Demonstration of cyclodextrin techniques in treatm.. (LIFE DYES4EVER)
Demonstration of cyclodextrin techniques in treatment of waste water in textil industry to recover and reuse textil dyes
Start date: Jul 1, 2013,
End date: Dec 31, 2015
Textile industries commonly create wastewater containing potentially hazardous contaminants for the environment. Dye compounds are one of the wastewater contaminants that often need special treatment. T
he percentages of unfixed dyes remaining in wastewater can range from approximately 1% in pigments to as much as 50% for reactives. The reactive dye used on cotton is that which displays the lowest fixation ratio. Given that cotton represents half the textile output on the worldâs markets, the problem of effluent coloured with reactive dyes greatly increases the contamination problem.
Standards laid down in water legislation state that the admitted levels of dye are such that the colour will be inappreciable in a dilution of 1/40. Currently, several treatments are performed, some separated, others combined to meet the standard: either by mixing and blending with wastewater from other processes that do not use dyes to reduce the overall value obtained; or through a chemical treatment of the dye to destroy the colour group, which involves additional chemicals and new costs.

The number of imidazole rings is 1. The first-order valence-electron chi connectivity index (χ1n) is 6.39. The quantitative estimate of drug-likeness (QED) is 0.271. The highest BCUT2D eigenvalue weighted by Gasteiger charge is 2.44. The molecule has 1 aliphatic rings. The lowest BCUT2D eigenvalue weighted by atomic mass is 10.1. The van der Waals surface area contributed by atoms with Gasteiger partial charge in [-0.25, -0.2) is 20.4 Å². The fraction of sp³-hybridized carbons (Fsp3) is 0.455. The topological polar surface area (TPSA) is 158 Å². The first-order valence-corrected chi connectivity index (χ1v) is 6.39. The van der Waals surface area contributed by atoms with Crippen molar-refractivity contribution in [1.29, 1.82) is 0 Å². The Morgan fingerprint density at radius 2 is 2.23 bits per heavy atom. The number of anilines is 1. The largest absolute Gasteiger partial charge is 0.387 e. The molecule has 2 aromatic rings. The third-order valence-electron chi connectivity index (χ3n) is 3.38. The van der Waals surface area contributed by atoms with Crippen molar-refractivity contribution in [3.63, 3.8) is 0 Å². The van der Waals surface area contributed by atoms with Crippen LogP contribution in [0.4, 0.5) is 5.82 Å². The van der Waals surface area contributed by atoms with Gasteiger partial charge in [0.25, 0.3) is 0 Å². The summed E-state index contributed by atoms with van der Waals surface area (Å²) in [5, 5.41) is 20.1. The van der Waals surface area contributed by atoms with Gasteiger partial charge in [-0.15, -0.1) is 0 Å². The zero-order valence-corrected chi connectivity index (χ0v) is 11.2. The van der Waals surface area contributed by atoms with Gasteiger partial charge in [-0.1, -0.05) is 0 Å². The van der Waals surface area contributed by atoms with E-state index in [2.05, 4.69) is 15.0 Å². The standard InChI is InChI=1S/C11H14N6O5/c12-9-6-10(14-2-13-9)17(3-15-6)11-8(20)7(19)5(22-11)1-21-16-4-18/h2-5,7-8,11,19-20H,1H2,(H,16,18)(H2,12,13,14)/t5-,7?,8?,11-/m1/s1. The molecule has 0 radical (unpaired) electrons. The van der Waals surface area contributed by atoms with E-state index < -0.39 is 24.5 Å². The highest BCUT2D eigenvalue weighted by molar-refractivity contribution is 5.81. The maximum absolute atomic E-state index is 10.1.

The LIFE DYES4EVER project aims to demonstrate and validate the ability of cyclodextrins (CDs â a compound made of sugar molecules obtained from starch) as encapsulation agents for dyes. The advantage of encapsulating the dye with CDs over current techniques of purification is that apart from reducing residual water coloration, the process allows for recovery of the dye compounds in a reusable form that can be applied in subsequent dyeing process. In addition, the water it is possible to reuse the water in the new process as it is not polluted with dyes.
A semi-industrial scale pilot will be set up to recover CDs and dyes in wastewater. This process is relatively complex for two reasons: firstly, the variety of dyes used to obtain the range of colours demanded by the fashion industry; and secondly, the differing specific requirements of dyes depending upon the textile substrate used.
The prototype will be installed in a typical Spanish textile company in order to provide representative results.
The project expects to achieve the following results:
A considerable reduction in the use of chemicals (dye-stuffs), which will in turn mean that these are not released into the environment;
A 70-80% reduction in the purifying costs of dye removal of wastewater between 70% and 80%;
The ability to use up to 95% of recovered CDs in subsequent dying processes; and
The recovery, in one single treatment, of at least 90% of the unfixed dye that remains in the effluent. Greater accuracy is not possible because this value will also depend on the type of dye and fibre used in the process as well as any auxiliary products and processes involved. In addition to the quantity of dye recovered, the project expects to achieve the legislated dilution of 1/40 without the need for any further purification. The project will also reduce CO2 emissions from the savings in dyes manufacturing and transport.
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